Nationals' Matt Thornton thriving as new face in NL

Nationals' Matt Thornton thriving as new face in NL
August 17, 2014, 4:30 pm
Share This Post

Nationals reliever Matt Thornton is moving through his 11th season in the major leagues, he's 37-years-old and has 656 MLB games to his name. By now there is plenty of tape and plenty of scouting reports on the 6-foot-6 lefty.

Only four of those games, however, have come in the National League, as prior to joining the Nats through waivers on Aug. 5, Thornton had always pitched in the AL. The hard-throwing veteran believes that has worked to his advantage thus far in his time with the Nats.

Through four appearances with his new team, Thornton has yet to allow a run. He has retired 11 of the 13 batters he's faced and the two outliers were singles.

While the NL gets used to Thornton, he is bringing a specific strategy to the mound.

"That's why, for me, throwing strikes is key right now," he said. "If I get ahead of hitters, I minimize the pitches they see. I don't know them, but at the same time they've never faced me, so I can use that to my advantage a little bit."

The unfamiliarity, as Thornton alluded to, works both ways. He does not have a background with many of the hitters he goes up against. To compensate for that, he is putting in extra work.

"I don't know a lot of the hitters that I'm facing, so I gotta go after them and adjust as we go," he said. "It's getting a feel for the hitters and seeing their reaction to my pitches and stuff. I watch video after I face them and go from there."

No matter who he is facing, Thornton likes to set the tone with his fastball, what he calls his "bread and butter." As a tall pitcher, he has a high release point coming from the left side and can still bring the heat. He turns 38 on Sept. 15, yet still averages 94.9 miles per hour on his fastball this season, according to FanGraphs. It is not rare to see him top 97 or 98.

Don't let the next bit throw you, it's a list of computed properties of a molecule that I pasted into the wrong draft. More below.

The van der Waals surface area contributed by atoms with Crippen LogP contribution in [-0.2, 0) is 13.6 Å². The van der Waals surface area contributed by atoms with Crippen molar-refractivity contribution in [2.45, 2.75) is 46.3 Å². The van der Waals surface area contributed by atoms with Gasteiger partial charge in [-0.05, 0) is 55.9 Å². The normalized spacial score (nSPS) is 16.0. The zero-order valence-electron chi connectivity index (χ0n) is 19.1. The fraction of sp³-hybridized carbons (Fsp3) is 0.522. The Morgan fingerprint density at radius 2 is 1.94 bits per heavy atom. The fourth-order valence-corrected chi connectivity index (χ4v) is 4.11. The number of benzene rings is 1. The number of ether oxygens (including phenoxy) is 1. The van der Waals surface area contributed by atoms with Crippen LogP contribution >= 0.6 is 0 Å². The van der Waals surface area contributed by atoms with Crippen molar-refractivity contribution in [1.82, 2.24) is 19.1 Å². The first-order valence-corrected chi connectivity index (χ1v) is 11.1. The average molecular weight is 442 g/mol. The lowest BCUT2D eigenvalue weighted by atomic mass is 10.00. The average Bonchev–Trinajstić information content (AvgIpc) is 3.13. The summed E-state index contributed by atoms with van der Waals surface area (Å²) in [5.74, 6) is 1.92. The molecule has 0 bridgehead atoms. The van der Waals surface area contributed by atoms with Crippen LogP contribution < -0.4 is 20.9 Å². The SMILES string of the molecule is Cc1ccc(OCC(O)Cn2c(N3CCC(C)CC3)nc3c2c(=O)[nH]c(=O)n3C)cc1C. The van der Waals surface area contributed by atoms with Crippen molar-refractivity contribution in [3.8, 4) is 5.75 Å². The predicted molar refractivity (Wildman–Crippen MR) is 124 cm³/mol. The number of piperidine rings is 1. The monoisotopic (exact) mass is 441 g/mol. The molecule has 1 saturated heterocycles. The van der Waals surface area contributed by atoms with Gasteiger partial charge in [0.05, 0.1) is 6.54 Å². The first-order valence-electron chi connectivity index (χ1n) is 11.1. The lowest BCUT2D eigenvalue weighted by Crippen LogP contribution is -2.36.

It's unusual you see a player of his age reach the high-90s, and Thornton works hard for it.

"My offseasons aren't fun," he said. "I don't miss workouts, I work very, very hard. I do a lot of treatments in the offseason to get everything back into line and back to normal as close as you can. I continue to work throughout the season adjusting throwing programs and tinkering with mechanics and different things like that."

Thornton has been with the Nationals for 12 days now, his fifth major league club. He is still getting used to his teammates, but is impressed so far with the talent up and down the roster.

"It's been fun to be a part of, the [starters] have been great so far in going deep in games and making it easy for us. We're not getting used and abused all day long. It's been fun to watch and it's been fun just to see this team," he said.

"Being in the American League my whole career up until this point, I didn't know a lot about the National League and I didn't know a lot about the Nationals. But seeing our lineup and how aggressive they are and how good of hitters they are. Our rotation is great and our bullpen between [Drew] Storen, [Tyler] Clippard and [Rafael] Soriano, it's been fun getting to know these guys and watch how they work."

Thornton has pitched in the playoffs just once before, as a member of the 2008 Chicago White Sox. He has played on winning teams and ones that fell way short of the postseason.

Now on a first place team in the middle of a pennant race, Thornton is enjoying himself.

"Any time you are the team being chased, it's fun being a part of that team. You're focused on one thing and that's your business. If you go out and win games then no one catches you. We've got a long ways to go, but at the same time we are in a good position and it should be fun over the next five weeks."